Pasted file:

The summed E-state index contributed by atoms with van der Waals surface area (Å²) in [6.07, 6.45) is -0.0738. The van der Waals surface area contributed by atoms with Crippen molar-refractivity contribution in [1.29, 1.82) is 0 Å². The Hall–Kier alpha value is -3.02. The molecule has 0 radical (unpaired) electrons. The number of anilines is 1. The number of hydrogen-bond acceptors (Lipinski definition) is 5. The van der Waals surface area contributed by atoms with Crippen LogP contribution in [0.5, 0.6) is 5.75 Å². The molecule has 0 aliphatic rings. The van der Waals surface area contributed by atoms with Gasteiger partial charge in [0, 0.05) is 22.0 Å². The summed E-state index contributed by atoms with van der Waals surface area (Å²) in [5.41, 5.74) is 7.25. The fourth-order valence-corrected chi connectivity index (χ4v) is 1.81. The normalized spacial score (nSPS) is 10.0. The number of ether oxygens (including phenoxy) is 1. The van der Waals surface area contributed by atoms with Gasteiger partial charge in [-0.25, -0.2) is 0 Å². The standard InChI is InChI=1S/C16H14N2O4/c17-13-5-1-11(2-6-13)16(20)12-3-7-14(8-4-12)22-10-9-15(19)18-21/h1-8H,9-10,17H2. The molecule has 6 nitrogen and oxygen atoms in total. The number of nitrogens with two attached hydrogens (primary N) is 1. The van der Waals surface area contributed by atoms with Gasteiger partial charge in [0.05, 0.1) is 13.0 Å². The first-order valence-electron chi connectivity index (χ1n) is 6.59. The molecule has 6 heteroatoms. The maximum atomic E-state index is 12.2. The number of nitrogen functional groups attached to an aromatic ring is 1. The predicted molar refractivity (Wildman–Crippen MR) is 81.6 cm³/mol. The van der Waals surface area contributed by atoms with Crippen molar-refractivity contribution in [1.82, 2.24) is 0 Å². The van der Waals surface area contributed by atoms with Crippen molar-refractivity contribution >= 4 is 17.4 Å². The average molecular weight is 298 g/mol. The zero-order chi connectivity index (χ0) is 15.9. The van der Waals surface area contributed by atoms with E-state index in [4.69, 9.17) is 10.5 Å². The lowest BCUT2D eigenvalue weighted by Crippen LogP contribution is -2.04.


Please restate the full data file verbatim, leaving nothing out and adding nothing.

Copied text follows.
The summed E-state index contributed by atoms with van der Waals surface area (Å²) in [6.07, 6.45) is -0.0738. The van der Waals surface area contributed by atoms with Crippen molar-refractivity contribution in [1.29, 1.82) is 0 Å². The Hall–Kier alpha value is -3.02. The molecule has 0 radical (unpaired) electrons. The number of anilines is 1. The number of hydrogen-bond acceptors (Lipinski definition) is 5. The van der Waals surface area contributed by atoms with Crippen LogP contribution in [0.5, 0.6) is 5.75 Å². The molecule has 0 aliphatic rings. The van der Waals surface area contributed by atoms with Gasteiger partial charge in [0, 0.05) is 22.0 Å². The summed E-state index contributed by atoms with van der Waals surface area (Å²) in [5.41, 5.74) is 7.25. The fourth-order valence-corrected chi connectivity index (χ4v) is 1.81. The normalized spacial score (nSPS) is 10.0. The number of ether oxygens (including phenoxy) is 1. The van der Waals surface area contributed by atoms with Gasteiger partial charge in [-0.25, -0.2) is 0 Å². The standard InChI is InChI=1S/C16H14N2O4/c17-13-5-1-11(2-6-13)16(20)12-3-7-14(8-4-12)22-10-9-15(19)18-21/h1-8H,9-10,17H2. The molecule has 6 nitrogen and oxygen atoms in total. The number of nitrogens with two attached hydrogens (primary N) is 1. The van der Waals surface area contributed by atoms with Gasteiger partial charge in [0.05, 0.1) is 13.0 Å². The first-order valence-electron chi connectivity index (χ1n) is 6.59. The molecule has 6 heteroatoms. The maximum atomic E-state index is 12.2. The number of nitrogen functional groups attached to an aromatic ring is 1. The predicted molar refractivity (Wildman–Crippen MR) is 81.6 cm³/mol. The van der Waals surface area contributed by atoms with Crippen molar-refractivity contribution in [1.82, 2.24) is 0 Å². The van der Waals surface area contributed by atoms with Crippen molar-refractivity contribution >= 4 is 17.4 Å². The average molecular weight is 298 g/mol. The zero-order chi connectivity index (χ0) is 15.9. The van der Waals surface area contributed by atoms with E-state index in [4.69, 9.17) is 10.5 Å². The lowest BCUT2D eigenvalue weighted by Crippen LogP contribution is -2.04.